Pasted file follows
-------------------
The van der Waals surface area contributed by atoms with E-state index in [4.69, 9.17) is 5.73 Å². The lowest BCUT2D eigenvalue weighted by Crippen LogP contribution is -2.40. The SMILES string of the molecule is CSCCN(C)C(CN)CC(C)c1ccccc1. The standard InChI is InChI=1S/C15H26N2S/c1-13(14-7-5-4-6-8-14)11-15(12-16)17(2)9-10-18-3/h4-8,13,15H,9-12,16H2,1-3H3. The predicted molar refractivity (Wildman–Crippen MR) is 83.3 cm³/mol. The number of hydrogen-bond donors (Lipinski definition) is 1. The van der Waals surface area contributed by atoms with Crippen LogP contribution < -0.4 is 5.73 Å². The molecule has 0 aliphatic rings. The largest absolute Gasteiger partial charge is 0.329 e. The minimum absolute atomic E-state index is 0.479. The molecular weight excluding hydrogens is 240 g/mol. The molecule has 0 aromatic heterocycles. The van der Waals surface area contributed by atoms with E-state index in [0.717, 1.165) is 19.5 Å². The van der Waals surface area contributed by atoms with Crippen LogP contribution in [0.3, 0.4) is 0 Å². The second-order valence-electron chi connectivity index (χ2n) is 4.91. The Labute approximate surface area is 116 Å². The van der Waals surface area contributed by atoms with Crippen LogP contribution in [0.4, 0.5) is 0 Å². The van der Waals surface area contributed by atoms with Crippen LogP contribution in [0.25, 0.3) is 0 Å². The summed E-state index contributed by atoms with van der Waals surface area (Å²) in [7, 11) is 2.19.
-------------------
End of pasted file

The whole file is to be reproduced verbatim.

The van der Waals surface area contributed by atoms with E-state index in [4.69, 9.17) is 5.73 Å². The lowest BCUT2D eigenvalue weighted by Crippen LogP contribution is -2.40. The SMILES string of the molecule is CSCCN(C)C(CN)CC(C)c1ccccc1. The standard InChI is InChI=1S/C15H26N2S/c1-13(14-7-5-4-6-8-14)11-15(12-16)17(2)9-10-18-3/h4-8,13,15H,9-12,16H2,1-3H3. The predicted molar refractivity (Wildman–Crippen MR) is 83.3 cm³/mol. The number of hydrogen-bond donors (Lipinski definition) is 1. The van der Waals surface area contributed by atoms with Crippen LogP contribution < -0.4 is 5.73 Å². The molecule has 0 aliphatic rings. The largest absolute Gasteiger partial charge is 0.329 e. The minimum absolute atomic E-state index is 0.479. The molecular weight excluding hydrogens is 240 g/mol. The molecule has 0 aromatic heterocycles. The van der Waals surface area contributed by atoms with E-state index in [0.717, 1.165) is 19.5 Å². The van der Waals surface area contributed by atoms with Crippen LogP contribution in [0.3, 0.4) is 0 Å². The second-order valence-electron chi connectivity index (χ2n) is 4.91. The Labute approximate surface area is 116 Å². The van der Waals surface area contributed by atoms with Crippen LogP contribution in [0.4, 0.5) is 0 Å². The van der Waals surface area contributed by atoms with Crippen LogP contribution in [0.25, 0.3) is 0 Å². The summed E-state index contributed by atoms with van der Waals surface area (Å²) in [7, 11) is 2.19.